2006-01-02

Postponement


The path of my research into the mysteries of walking is littered with hundreds of books on vitality. It seems that the pursuit of health aims at longevity, and ultimately at immortality. Likewise, pursuing knowledge eventually leads to wisdom and perhaps even enlightenment.

I am grateful for the research and insight of many authors who have taught me valuable lessons. However, do those books benefit me much more than walking for an hour daily?

You gain enlightenment for what?

To put it aside quickly as possible, in order to sharpen your mind for the challenge before you.

A hiking journal can only tell you to find nourishment in rays of light, drink from pure mountain springs, and breathe invigorating clean air. These words tell you that ordinary people have increased my faith in the human spirit, and that the future depends on the character of our people.

The long walk let me taste a drop of the eternal. But the daily grind of “real life” makes that experience seem distant. I have stayed indoors in order to describe the outdoors, and feel like a pocket turned “inside out.”

Every now and then a jotting on scrap paper makes me smile. One of them reads, “The first hundred years are the hardest.” Another says, “Your petition for enlightenment and immortality has been indefinitely postponed.”

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Home


A home is what you return to. Otherwise it’s just a house. A house can be empty. You must have a starting point in order to return home. A home is lived in, has familiar comforts, associations, and emotions. A home has spirit. Life can grow in a healthy home. On the trail, home is a temporary shelter, or that secret place which holds your memories.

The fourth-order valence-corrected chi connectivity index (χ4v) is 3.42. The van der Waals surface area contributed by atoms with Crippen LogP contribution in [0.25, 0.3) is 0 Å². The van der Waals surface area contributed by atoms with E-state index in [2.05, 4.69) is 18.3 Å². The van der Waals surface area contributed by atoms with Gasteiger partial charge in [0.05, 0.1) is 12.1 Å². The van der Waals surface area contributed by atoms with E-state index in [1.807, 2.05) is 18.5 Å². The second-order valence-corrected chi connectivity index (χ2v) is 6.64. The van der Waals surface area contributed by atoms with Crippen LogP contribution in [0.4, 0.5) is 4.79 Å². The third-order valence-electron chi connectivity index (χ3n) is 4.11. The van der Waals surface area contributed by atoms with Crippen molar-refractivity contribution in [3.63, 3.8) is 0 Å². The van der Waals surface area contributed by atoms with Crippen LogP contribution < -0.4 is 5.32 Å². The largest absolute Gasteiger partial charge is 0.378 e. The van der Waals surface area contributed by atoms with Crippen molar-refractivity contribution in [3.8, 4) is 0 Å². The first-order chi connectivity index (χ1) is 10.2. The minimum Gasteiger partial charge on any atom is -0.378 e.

For a plant, home is favorable soil. For a bird, it’s a nest. For a boat, it’s a safe haven. Otherwise you have only rocks, twigs, or puddles to return to. Make your own definition of home, and keep it in your heart. Then if you are displaced, neither rocks, nor twigs, nor water can wear your place down.

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2006-01-01

7. Star Bright


The inspiration for my distance hiking centered on gaining the health and vitality to lead a long, productive life. The inspiration answered a secret wish deep within, and it provided the drive to endure discomfort of all kinds.

I thought I was done when I finished thru-hiking the Appalachian Trail. Yet the “idea” wasn’t done with me. Time and again, I returned to the trail and to roads in order to wrap up unfinished business. At times the “idea” became an elusive quest for enlightenment and immortality. On the last day of my last hike I went 50 miles, my symbol for longevity. Finally I was done, or so it seemed.

Once again, the “idea” had not finished with me. The persistent challenge to compile the data of the hikes and reflect on their outcome was hardly what I wanted to face. I can only hope that there will be an unforeseen benefit. The challenge has been, like the mountain of rice in my childhood, too much to stomach.

The walk grew beyond my expectations into a bigger “idea” than my own. One strand of the bigger story tells of a father’s love for his stricken daughter and how her prayers were answered. The story arc of this strand crosses above the steps of my walk like a rainbow.

The “idea,” after all, is weightless, radiant “light.”

[12-page concluding chapter]

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